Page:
According to research by Information Systems Audit and Control Association (ISACA), 51% of companies believe their security and IT professionals are in a position to detect and respond to the wave of cyberattacks during the COVID-19 pandemic.
Moreover, 59% of the respondents claim their security teams have the necessary resources and tools to counter suspicious activity, and effectively carry out their daily tasks.
ISACA surveyed more than 3,700 IT audit, risk, governance and cybersecurity professionals from 123 countries, taking note that 80% of businesses claim to have undertaken training for their remote workforce. On the downside, 87% noticed increased data privacy and protection issues following the swift transition to a work-from-home environment.
Additionally, 58% claim that bad actors are exploiting the pandemic to conduct targeted attacks and disrupt organizations’ operations, and 92% noticed an increase in individual cyberattacks.
“A surge in the number of remote workers means there is a greater attack surface,” said ISACA CEO David Samuelson.“Remote work is critically important right now, so security has to be at the forefront along with employee education. ISACA professionals have an especially critical role to play in protecting their enterprises, customers and stakeholders during this pandemic.”
In the mid-April survey, ISACA also assessed the effects of COVID-19 on the livelihood of professionals as well as concerns regarding their future in the company. While most stakeholders believe their role in the business is safe, 10% are not ruling out downsizing and eventual job loss.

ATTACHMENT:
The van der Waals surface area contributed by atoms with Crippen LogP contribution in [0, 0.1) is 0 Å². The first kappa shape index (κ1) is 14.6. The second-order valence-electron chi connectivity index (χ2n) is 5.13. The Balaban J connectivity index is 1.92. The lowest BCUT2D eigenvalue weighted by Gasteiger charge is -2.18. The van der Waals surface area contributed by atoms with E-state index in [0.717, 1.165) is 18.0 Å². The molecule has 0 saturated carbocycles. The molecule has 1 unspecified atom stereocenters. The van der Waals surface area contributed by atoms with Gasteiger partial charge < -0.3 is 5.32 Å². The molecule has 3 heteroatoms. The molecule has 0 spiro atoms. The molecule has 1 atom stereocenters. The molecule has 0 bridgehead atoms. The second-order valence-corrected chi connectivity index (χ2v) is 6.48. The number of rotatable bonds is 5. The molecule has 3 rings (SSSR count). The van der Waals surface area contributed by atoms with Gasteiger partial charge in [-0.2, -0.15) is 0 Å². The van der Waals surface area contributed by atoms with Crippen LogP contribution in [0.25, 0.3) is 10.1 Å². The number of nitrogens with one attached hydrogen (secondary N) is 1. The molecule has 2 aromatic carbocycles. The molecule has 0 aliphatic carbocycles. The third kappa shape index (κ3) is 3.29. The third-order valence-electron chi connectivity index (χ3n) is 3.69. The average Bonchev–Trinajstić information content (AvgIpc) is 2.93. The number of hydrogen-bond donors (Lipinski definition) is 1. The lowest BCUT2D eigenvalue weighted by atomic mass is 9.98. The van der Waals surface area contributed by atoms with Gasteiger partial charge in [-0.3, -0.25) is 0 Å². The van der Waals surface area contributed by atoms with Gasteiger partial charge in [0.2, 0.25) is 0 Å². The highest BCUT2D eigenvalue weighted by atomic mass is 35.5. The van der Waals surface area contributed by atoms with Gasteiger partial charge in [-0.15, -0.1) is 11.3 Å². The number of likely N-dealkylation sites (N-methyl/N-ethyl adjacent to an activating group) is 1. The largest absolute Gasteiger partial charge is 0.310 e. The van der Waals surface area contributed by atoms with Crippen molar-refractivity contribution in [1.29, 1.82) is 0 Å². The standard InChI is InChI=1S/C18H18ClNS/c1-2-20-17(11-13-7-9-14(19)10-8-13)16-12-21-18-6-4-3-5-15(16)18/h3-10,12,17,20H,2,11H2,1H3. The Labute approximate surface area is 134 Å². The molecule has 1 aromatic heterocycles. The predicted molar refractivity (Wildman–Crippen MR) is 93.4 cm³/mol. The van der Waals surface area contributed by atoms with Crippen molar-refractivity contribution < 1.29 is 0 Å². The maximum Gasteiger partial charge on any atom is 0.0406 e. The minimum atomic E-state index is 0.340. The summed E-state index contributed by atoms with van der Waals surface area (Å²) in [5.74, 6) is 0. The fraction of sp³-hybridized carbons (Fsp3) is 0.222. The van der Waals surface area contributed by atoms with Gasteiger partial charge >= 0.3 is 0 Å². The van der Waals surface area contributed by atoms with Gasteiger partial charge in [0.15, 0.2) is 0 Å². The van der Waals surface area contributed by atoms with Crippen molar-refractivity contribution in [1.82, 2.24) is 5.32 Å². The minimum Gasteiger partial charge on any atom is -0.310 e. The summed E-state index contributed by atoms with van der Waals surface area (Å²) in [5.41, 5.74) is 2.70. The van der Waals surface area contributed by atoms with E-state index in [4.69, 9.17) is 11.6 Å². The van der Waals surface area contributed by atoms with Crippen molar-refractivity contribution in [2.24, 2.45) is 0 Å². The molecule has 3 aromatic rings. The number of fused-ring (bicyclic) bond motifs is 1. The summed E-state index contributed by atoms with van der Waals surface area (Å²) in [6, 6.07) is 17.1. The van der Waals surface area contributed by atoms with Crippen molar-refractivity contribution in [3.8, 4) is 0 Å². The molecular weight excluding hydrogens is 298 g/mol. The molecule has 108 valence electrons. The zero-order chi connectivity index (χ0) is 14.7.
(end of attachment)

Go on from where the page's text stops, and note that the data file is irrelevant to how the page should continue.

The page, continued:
The recent inquiry also revealed extreme concerns about the long-term repercussions of the novel virus. 49% of respondents expressed their worry regarding the impact on the national economy, and 24% were focused on the impact within the organization itself.
Most participants declared that communication and business continuity plans within their organizations are highly satisfactory. However, leaders were not able to ward off the negative effects that progressed alongside the outbreak, such as:
- Decreased revenues/sales (46%)
- Reduced overall productivity (37%)
- Reduced budgets (32%)
- Supply chain problems (22%)
- Closed business operations (19%)
While most respondents believe normal business operations will resume by Q3 2020, “It’s hard to predict what ‘normal’ will look like in the short term,” said ISACA CTO Simona Rollinson. “What we do know is that tech professionals, including the IT audit, risk, governance and security professionals in our community, are more necessary than ever to their enterprises, and they are well-positioned to adapt and even thrive, regardless of what changes may be in store.”